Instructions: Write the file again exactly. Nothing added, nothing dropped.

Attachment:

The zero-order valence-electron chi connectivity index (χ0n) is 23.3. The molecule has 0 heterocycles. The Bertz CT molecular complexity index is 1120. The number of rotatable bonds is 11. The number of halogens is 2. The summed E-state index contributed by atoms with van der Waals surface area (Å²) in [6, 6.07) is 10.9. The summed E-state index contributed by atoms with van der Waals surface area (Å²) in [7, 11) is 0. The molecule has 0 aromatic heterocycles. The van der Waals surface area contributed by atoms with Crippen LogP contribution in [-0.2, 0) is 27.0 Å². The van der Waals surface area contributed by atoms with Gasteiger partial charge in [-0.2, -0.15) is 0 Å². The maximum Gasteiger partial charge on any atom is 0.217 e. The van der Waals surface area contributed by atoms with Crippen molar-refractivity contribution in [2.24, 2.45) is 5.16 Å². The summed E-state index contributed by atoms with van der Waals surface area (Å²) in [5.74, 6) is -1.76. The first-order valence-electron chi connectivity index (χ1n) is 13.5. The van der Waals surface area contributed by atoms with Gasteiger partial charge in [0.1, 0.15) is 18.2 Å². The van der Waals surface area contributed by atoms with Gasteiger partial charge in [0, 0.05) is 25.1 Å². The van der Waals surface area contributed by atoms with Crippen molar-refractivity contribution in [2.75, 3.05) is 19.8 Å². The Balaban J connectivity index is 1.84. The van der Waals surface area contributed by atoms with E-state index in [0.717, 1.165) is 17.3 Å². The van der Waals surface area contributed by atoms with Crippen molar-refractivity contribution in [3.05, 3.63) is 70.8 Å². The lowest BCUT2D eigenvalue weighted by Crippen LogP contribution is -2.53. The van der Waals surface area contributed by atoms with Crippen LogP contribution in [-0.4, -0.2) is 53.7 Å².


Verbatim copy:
The zero-order valence-electron chi connectivity index (χ0n) is 23.3. The molecule has 0 heterocycles. The Bertz CT molecular complexity index is 1120. The number of rotatable bonds is 11. The number of halogens is 2. The summed E-state index contributed by atoms with van der Waals surface area (Å²) in [6, 6.07) is 10.9. The summed E-state index contributed by atoms with van der Waals surface area (Å²) in [7, 11) is 0. The molecule has 0 aromatic heterocycles. The van der Waals surface area contributed by atoms with Crippen LogP contribution in [-0.2, 0) is 27.0 Å². The van der Waals surface area contributed by atoms with Gasteiger partial charge in [-0.2, -0.15) is 0 Å². The maximum Gasteiger partial charge on any atom is 0.217 e. The van der Waals surface area contributed by atoms with Crippen molar-refractivity contribution in [2.24, 2.45) is 5.16 Å². The summed E-state index contributed by atoms with van der Waals surface area (Å²) in [5.74, 6) is -1.76. The first-order valence-electron chi connectivity index (χ1n) is 13.5. The van der Waals surface area contributed by atoms with Gasteiger partial charge in [0.1, 0.15) is 18.2 Å². The van der Waals surface area contributed by atoms with Gasteiger partial charge in [0, 0.05) is 25.1 Å². The van der Waals surface area contributed by atoms with Crippen molar-refractivity contribution in [2.75, 3.05) is 19.8 Å². The Balaban J connectivity index is 1.84. The van der Waals surface area contributed by atoms with E-state index in [0.717, 1.165) is 17.3 Å². The van der Waals surface area contributed by atoms with Crippen molar-refractivity contribution in [3.05, 3.63) is 70.8 Å². The lowest BCUT2D eigenvalue weighted by Crippen LogP contribution is -2.53. The van der Waals surface area contributed by atoms with Crippen LogP contribution in [-0.4, -0.2) is 53.7 Å².